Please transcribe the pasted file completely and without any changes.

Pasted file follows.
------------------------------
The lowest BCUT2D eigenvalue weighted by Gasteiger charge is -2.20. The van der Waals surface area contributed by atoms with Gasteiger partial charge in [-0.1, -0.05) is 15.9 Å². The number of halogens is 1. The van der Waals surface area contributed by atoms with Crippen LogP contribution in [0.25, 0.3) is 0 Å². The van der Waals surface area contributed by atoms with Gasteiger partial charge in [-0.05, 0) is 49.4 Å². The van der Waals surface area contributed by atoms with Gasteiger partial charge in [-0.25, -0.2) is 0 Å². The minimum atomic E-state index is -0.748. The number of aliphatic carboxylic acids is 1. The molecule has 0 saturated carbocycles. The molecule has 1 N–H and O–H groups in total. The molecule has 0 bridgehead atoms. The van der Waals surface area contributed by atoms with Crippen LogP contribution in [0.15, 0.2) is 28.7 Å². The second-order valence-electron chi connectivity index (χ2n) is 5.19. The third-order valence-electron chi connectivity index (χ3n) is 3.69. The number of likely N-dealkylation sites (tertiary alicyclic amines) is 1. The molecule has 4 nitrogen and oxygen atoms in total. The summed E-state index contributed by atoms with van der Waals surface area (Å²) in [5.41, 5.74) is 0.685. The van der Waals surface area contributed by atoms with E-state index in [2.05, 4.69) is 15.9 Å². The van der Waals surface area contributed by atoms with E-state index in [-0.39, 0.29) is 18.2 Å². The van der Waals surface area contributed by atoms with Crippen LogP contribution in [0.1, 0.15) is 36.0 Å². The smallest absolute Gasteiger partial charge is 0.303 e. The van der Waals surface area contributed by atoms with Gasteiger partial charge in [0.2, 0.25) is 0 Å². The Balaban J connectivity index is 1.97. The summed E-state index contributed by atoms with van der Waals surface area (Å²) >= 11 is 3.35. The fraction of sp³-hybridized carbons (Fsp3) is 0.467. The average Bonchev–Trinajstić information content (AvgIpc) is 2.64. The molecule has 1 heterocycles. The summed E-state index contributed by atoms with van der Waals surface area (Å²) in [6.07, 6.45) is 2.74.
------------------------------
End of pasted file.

The lowest BCUT2D eigenvalue weighted by Gasteiger charge is -2.20. The van der Waals surface area contributed by atoms with Gasteiger partial charge in [-0.1, -0.05) is 15.9 Å². The number of halogens is 1. The van der Waals surface area contributed by atoms with Crippen LogP contribution in [0.25, 0.3) is 0 Å². The van der Waals surface area contributed by atoms with Gasteiger partial charge in [-0.05, 0) is 49.4 Å². The van der Waals surface area contributed by atoms with Gasteiger partial charge in [-0.25, -0.2) is 0 Å². The minimum atomic E-state index is -0.748. The number of aliphatic carboxylic acids is 1. The molecule has 0 saturated carbocycles. The molecule has 1 N–H and O–H groups in total. The molecule has 0 bridgehead atoms. The van der Waals surface area contributed by atoms with Crippen LogP contribution in [0.15, 0.2) is 28.7 Å². The second-order valence-electron chi connectivity index (χ2n) is 5.19. The third-order valence-electron chi connectivity index (χ3n) is 3.69. The number of likely N-dealkylation sites (tertiary alicyclic amines) is 1. The molecule has 4 nitrogen and oxygen atoms in total. The summed E-state index contributed by atoms with van der Waals surface area (Å²) in [5.41, 5.74) is 0.685. The van der Waals surface area contributed by atoms with E-state index in [2.05, 4.69) is 15.9 Å². The van der Waals surface area contributed by atoms with E-state index in [-0.39, 0.29) is 18.2 Å². The van der Waals surface area contributed by atoms with Crippen LogP contribution in [0.1, 0.15) is 36.0 Å². The smallest absolute Gasteiger partial charge is 0.303 e. The van der Waals surface area contributed by atoms with Gasteiger partial charge in [0.2, 0.25) is 0 Å². The Balaban J connectivity index is 1.97. The summed E-state index contributed by atoms with van der Waals surface area (Å²) >= 11 is 3.35. The fraction of sp³-hybridized carbons (Fsp3) is 0.467. The average Bonchev–Trinajstić information content (AvgIpc) is 2.64. The molecule has 1 heterocycles. The summed E-state index contributed by atoms with van der Waals surface area (Å²) in [6.07, 6.45) is 2.74.